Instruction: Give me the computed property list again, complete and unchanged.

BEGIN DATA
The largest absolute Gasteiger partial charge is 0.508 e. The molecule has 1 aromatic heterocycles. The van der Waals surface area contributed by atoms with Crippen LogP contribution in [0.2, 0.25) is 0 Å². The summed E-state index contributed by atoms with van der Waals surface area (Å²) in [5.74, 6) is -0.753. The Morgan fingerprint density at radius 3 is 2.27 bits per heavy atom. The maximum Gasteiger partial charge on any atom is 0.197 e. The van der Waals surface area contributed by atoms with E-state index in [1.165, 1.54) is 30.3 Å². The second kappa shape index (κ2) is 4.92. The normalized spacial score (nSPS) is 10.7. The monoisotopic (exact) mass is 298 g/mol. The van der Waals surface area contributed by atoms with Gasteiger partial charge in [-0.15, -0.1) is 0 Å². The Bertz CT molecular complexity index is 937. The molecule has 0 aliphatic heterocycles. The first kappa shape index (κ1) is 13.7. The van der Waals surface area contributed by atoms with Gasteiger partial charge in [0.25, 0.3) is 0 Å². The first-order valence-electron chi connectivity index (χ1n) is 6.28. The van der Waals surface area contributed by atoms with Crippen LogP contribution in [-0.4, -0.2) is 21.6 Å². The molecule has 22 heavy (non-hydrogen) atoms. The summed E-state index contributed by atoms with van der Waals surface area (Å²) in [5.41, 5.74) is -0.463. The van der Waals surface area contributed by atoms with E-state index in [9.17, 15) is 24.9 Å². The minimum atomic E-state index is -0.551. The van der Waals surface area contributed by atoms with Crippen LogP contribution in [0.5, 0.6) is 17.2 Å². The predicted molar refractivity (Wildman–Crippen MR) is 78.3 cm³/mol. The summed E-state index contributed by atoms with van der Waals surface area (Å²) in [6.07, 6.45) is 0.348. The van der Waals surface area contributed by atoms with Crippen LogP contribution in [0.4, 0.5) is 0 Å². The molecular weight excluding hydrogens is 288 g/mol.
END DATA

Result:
The largest absolute Gasteiger partial charge is 0.508 e. The molecule has 1 aromatic heterocycles. The van der Waals surface area contributed by atoms with Crippen LogP contribution in [0.2, 0.25) is 0 Å². The summed E-state index contributed by atoms with van der Waals surface area (Å²) in [5.74, 6) is -0.753. The Morgan fingerprint density at radius 3 is 2.27 bits per heavy atom. The maximum Gasteiger partial charge on any atom is 0.197 e. The van der Waals surface area contributed by atoms with E-state index in [1.165, 1.54) is 30.3 Å². The second kappa shape index (κ2) is 4.92. The normalized spacial score (nSPS) is 10.7. The monoisotopic (exact) mass is 298 g/mol. The van der Waals surface area contributed by atoms with Gasteiger partial charge in [-0.15, -0.1) is 0 Å². The Bertz CT molecular complexity index is 937. The molecule has 0 aliphatic heterocycles. The first kappa shape index (κ1) is 13.7. The van der Waals surface area contributed by atoms with Gasteiger partial charge in [0.25, 0.3) is 0 Å². The first-order valence-electron chi connectivity index (χ1n) is 6.28. The van der Waals surface area contributed by atoms with Crippen LogP contribution in [-0.4, -0.2) is 21.6 Å². The molecule has 22 heavy (non-hydrogen) atoms. The summed E-state index contributed by atoms with van der Waals surface area (Å²) in [5.41, 5.74) is -0.463. The van der Waals surface area contributed by atoms with E-state index in [9.17, 15) is 24.9 Å². The minimum atomic E-state index is -0.551. The van der Waals surface area contributed by atoms with Crippen LogP contribution in [0.5, 0.6) is 17.2 Å². The predicted molar refractivity (Wildman–Crippen MR) is 78.3 cm³/mol. The summed E-state index contributed by atoms with van der Waals surface area (Å²) in [6.07, 6.45) is 0.348. The van der Waals surface area contributed by atoms with Crippen LogP contribution in [0.4, 0.5) is 0 Å². The molecular weight excluding hydrogens is 288 g/mol.